Coronavirus | Use of a vaccine without knowing its protection potential is unethical, says immunologist Vineeta Bal
Dr. Bal, a former scientist of the National Institute of Immunology, says emergency use approval for COVID-19 vaccines over fears of mutant strains is not reasonable on a scientific basis.
Dr. Vineeta Bal, immunologist and Faculty, Indian Institute of Science Education and Research (IISER), Pune, and former scientist, National Institute of Immunology, New Delhi, disagrees with the emergency use approval given to Covaxin, the COVID-19 vaccine by Bharat Biotech, on the grounds that there was no evidence yet on if and how it provided protection. Excerpts from an interview with The Hindu’s Jacob Koshy.
Two vaccine candidates have been given emergency use approval in India — Covishield and Covaxin. Both have weaknesses in terms of what is known about them. Two full doses of Covishield in overseas trials showed 62% efficacy, but we don’t know how safe and immunogenic it is in Indians. Covaxin has some safety and immunogenicity data but absolutely no efficacy data. From what’s publicly known, are both these vaccines at least comparably safe? Is one ‘safer’ than the other?
Both have undergone safety testing in experimental animals as well as in Phase-1 human trials. They appear as safe as most of the vaccines currently in use — both childhood vaccines as well as adult vaccines. It is not possible to compare safety between the two vaccine candidates in further minute detail based on data currently available in the public domain.
However, while Covishield efficiency is based on clinical trials in more than one country, and is above the statutory limit put in by the Central Drugs and Standards Control Organisation (CDSCO) for emergency approval, there are no such data on Covaxin.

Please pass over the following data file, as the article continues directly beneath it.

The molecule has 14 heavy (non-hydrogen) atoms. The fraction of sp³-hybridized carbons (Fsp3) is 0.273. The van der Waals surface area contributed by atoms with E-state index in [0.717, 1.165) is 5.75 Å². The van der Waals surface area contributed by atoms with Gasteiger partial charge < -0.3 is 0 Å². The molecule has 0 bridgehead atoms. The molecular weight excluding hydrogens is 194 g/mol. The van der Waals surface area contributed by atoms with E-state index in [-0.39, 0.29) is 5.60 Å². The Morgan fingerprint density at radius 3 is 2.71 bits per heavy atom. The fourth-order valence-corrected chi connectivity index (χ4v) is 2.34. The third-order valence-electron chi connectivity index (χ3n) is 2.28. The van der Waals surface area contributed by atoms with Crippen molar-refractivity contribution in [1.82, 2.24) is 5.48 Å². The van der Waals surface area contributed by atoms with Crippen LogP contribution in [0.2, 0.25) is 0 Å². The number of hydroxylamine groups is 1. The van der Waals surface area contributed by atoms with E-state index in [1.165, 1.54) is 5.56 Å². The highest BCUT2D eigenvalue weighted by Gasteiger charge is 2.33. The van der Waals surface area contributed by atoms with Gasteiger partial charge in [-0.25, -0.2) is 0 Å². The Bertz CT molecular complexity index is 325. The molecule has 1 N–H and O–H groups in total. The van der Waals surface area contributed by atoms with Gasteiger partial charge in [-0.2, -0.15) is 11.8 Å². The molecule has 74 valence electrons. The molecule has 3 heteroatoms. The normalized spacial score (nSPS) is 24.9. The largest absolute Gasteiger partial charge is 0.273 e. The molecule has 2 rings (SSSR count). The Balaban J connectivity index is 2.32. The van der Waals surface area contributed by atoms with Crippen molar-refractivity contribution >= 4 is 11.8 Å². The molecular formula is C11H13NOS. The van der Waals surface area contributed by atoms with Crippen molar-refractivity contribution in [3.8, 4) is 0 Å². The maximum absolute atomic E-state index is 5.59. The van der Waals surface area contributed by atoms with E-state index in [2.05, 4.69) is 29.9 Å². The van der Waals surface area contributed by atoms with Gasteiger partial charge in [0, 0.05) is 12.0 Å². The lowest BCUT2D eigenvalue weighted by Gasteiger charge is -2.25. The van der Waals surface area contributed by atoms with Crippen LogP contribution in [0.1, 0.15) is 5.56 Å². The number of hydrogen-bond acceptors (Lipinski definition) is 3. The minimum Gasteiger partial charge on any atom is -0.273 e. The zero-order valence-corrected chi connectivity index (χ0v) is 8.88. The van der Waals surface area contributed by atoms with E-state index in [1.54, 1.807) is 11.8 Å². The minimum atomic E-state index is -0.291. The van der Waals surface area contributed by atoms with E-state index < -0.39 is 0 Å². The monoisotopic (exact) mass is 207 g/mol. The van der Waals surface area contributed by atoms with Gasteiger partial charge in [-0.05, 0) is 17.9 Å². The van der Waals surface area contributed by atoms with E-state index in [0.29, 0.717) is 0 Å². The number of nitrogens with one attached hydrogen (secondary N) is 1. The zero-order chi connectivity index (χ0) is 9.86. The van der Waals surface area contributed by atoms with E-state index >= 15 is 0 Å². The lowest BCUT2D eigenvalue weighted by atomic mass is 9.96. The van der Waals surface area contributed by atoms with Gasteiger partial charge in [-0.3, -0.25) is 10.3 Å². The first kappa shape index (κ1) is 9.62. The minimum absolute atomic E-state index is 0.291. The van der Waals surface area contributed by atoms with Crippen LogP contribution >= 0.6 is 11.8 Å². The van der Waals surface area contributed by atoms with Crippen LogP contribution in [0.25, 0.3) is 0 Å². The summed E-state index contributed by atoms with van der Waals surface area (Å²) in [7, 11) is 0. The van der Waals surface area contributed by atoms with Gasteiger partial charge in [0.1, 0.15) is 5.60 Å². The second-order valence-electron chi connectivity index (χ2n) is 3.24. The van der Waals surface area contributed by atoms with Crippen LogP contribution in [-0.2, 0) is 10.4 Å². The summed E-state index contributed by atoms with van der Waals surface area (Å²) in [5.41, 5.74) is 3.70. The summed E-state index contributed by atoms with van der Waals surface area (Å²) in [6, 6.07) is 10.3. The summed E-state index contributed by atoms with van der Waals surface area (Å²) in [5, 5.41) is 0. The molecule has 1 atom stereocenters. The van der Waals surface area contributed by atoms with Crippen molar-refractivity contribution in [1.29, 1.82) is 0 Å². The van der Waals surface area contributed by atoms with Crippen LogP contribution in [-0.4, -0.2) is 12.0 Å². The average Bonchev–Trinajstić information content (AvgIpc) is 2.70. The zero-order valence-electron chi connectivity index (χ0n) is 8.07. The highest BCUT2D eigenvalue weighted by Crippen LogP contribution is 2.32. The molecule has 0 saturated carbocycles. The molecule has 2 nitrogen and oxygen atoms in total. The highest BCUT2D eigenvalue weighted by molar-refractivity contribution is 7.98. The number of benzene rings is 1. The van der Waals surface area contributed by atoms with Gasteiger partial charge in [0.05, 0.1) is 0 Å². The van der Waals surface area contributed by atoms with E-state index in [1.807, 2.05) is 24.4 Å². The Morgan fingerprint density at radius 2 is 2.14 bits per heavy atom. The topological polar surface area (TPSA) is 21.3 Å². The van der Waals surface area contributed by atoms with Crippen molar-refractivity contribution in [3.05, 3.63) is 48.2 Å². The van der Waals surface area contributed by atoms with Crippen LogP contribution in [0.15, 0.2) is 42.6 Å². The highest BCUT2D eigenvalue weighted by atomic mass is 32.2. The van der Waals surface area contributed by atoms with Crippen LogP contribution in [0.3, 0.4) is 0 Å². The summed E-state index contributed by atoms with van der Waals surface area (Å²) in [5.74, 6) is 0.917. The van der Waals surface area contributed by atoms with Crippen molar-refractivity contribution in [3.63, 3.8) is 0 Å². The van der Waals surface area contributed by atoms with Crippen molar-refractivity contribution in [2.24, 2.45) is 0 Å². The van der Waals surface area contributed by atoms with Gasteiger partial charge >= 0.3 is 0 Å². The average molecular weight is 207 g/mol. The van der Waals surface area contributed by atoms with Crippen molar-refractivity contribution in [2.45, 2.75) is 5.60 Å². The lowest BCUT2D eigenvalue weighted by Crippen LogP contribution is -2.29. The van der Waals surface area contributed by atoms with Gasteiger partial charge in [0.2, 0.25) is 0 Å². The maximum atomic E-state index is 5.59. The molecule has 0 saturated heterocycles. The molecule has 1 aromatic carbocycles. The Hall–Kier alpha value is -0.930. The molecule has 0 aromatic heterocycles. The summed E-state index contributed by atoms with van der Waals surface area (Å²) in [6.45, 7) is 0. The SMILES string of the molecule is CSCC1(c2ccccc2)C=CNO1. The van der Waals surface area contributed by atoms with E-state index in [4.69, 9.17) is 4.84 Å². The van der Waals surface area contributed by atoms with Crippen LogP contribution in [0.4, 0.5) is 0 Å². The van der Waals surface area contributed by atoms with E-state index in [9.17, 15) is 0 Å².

The Indian Council of Medical Research and several scientists in the government have justified the roll-out of Covaxin in clinical trial mode because of the potential transmissibility of the U.K. strain of the virus. Is that reasonable?
The justification provided is lame. It is not reasonable on a scientific basis. It has also violated norms set up for vaccine/drug approval for emergency use by the same CDSCO which has granted the permission. The sanctity of due process is violated. Since the Covaxin trial has not reached a stage where it can show protection from the existing strains of the virus, there is no reason to believe that it will do so for a mutant [strain].
In the context of COVID-19 in India, is any vaccine that’s at least not harmful but shows promise in animal studies and limited human trials, better than no vaccine at all?
No. There are ethical concerns for the use of drugs, devices, vaccines, etc., and they need to be followed. Otherwise we are losing out on what we have achieved as a civilised society over the years — we go back to a Hitlerian era. Experimenting on Jews, on prisoners, on blacks without consent was practised then and is not acceptable now. Providing a vaccine to a healthy person without knowing the statistical probability of protection is unethical.
Besides, COVID-19 is not a highly dangerous disease, unlike some of viral diseases with very high mortality, such as Ebola. That kind of justification also cannot be invoked for such an approval. In fact, in India, the number of cases is steadily falling over the past many weeks. Thus, the so-called emergency-like situation, when infrastructure shortage was a major concern in September 2020, does not exist any longer. In such a scenario, why flout the rules set by authorities keeping safety and efficacy concerns in mind?
From the perspective of immunology, is it true that a whole, inactivated virus could provide better protection against mutated strains, such as the B.1.1.7 ‘U.K.’strain? Have we seen that happen with other viruses in history?
We have come a long way in vaccine development during this pandemic. In the history of vaccines, each [vaccine] took roughly 5-20 years to complete clinical trials and reach the mass vaccination stage. And it was rare that more than one type of vaccine for the same disease was getting developed in parallel, unlike the present situation. What is needed is clinical trial data where native and mutant strains are spreading, and two vaccines are being tested — one with a small portion of the virus, such as the Receptor Binding Domain [RBD, or the part that latches on to the body’s cell to gain entry] as a vaccine, and the other with the whole virus. This is too hypothetical and unethical/impractical.